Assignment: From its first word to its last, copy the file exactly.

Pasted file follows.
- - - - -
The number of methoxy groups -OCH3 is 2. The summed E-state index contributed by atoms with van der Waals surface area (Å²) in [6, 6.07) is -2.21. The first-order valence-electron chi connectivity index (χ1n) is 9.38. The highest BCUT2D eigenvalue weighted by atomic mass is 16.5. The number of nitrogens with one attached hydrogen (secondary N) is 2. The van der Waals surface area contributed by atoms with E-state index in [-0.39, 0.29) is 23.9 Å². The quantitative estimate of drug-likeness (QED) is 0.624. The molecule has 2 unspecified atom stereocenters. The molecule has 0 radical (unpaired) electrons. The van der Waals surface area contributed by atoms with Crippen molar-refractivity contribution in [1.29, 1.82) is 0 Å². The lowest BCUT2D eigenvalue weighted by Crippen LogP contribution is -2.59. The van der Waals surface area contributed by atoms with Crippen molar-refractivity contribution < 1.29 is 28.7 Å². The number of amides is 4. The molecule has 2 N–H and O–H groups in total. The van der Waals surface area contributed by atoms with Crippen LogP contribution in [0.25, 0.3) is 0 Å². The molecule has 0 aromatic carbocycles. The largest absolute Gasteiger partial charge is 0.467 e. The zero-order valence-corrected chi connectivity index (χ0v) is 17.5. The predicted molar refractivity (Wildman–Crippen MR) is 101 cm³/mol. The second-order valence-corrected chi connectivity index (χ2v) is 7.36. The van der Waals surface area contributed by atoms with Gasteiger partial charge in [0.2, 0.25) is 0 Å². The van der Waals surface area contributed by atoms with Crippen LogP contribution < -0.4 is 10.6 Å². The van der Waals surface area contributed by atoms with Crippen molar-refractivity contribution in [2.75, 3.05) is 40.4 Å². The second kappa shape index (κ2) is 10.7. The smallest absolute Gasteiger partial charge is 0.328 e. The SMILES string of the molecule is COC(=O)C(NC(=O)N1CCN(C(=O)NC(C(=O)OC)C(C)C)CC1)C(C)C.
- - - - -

The number of methoxy groups -OCH3 is 2. The summed E-state index contributed by atoms with van der Waals surface area (Å²) in [6, 6.07) is -2.21. The first-order valence-electron chi connectivity index (χ1n) is 9.38. The highest BCUT2D eigenvalue weighted by atomic mass is 16.5. The number of nitrogens with one attached hydrogen (secondary N) is 2. The van der Waals surface area contributed by atoms with E-state index in [-0.39, 0.29) is 23.9 Å². The quantitative estimate of drug-likeness (QED) is 0.624. The molecule has 2 unspecified atom stereocenters. The molecule has 0 radical (unpaired) electrons. The van der Waals surface area contributed by atoms with Crippen molar-refractivity contribution in [1.29, 1.82) is 0 Å². The lowest BCUT2D eigenvalue weighted by Crippen LogP contribution is -2.59. The van der Waals surface area contributed by atoms with Crippen molar-refractivity contribution < 1.29 is 28.7 Å². The number of amides is 4. The molecule has 2 N–H and O–H groups in total. The van der Waals surface area contributed by atoms with Crippen LogP contribution in [0.25, 0.3) is 0 Å². The molecule has 0 aromatic carbocycles. The largest absolute Gasteiger partial charge is 0.467 e. The zero-order valence-corrected chi connectivity index (χ0v) is 17.5. The predicted molar refractivity (Wildman–Crippen MR) is 101 cm³/mol. The second-order valence-corrected chi connectivity index (χ2v) is 7.36. The van der Waals surface area contributed by atoms with Gasteiger partial charge in [0.2, 0.25) is 0 Å². The van der Waals surface area contributed by atoms with Crippen LogP contribution < -0.4 is 10.6 Å². The van der Waals surface area contributed by atoms with Crippen molar-refractivity contribution in [2.75, 3.05) is 40.4 Å². The second kappa shape index (κ2) is 10.7. The smallest absolute Gasteiger partial charge is 0.328 e. The SMILES string of the molecule is COC(=O)C(NC(=O)N1CCN(C(=O)NC(C(=O)OC)C(C)C)CC1)C(C)C.